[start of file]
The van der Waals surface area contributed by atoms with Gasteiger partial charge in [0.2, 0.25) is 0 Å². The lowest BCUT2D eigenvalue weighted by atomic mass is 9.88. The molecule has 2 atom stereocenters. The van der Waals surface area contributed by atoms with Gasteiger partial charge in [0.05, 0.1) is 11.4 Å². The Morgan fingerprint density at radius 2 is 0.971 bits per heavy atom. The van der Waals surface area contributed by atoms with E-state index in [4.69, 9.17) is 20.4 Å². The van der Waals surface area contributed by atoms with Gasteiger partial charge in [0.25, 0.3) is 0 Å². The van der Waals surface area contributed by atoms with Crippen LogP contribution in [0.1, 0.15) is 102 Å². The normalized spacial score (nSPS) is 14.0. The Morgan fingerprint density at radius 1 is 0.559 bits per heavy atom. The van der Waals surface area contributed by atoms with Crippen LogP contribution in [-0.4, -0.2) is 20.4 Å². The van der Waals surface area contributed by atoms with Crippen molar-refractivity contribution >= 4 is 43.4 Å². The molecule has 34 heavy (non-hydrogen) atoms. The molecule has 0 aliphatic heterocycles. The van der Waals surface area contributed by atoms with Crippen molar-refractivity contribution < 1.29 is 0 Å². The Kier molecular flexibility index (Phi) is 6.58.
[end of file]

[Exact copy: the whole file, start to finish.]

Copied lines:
The van der Waals surface area contributed by atoms with Gasteiger partial charge in [0.2, 0.25) is 0 Å². The lowest BCUT2D eigenvalue weighted by atomic mass is 9.88. The molecule has 2 atom stereocenters. The van der Waals surface area contributed by atoms with Gasteiger partial charge in [0.05, 0.1) is 11.4 Å². The Morgan fingerprint density at radius 2 is 0.971 bits per heavy atom. The van der Waals surface area contributed by atoms with E-state index in [4.69, 9.17) is 20.4 Å². The van der Waals surface area contributed by atoms with Gasteiger partial charge in [0.25, 0.3) is 0 Å². The van der Waals surface area contributed by atoms with Crippen LogP contribution in [0.1, 0.15) is 102 Å². The normalized spacial score (nSPS) is 14.0. The Morgan fingerprint density at radius 1 is 0.559 bits per heavy atom. The van der Waals surface area contributed by atoms with Crippen LogP contribution in [-0.4, -0.2) is 20.4 Å². The van der Waals surface area contributed by atoms with Crippen molar-refractivity contribution >= 4 is 43.4 Å². The molecule has 34 heavy (non-hydrogen) atoms. The molecule has 0 aliphatic heterocycles. The van der Waals surface area contributed by atoms with Crippen molar-refractivity contribution < 1.29 is 0 Å². The Kier molecular flexibility index (Phi) is 6.58.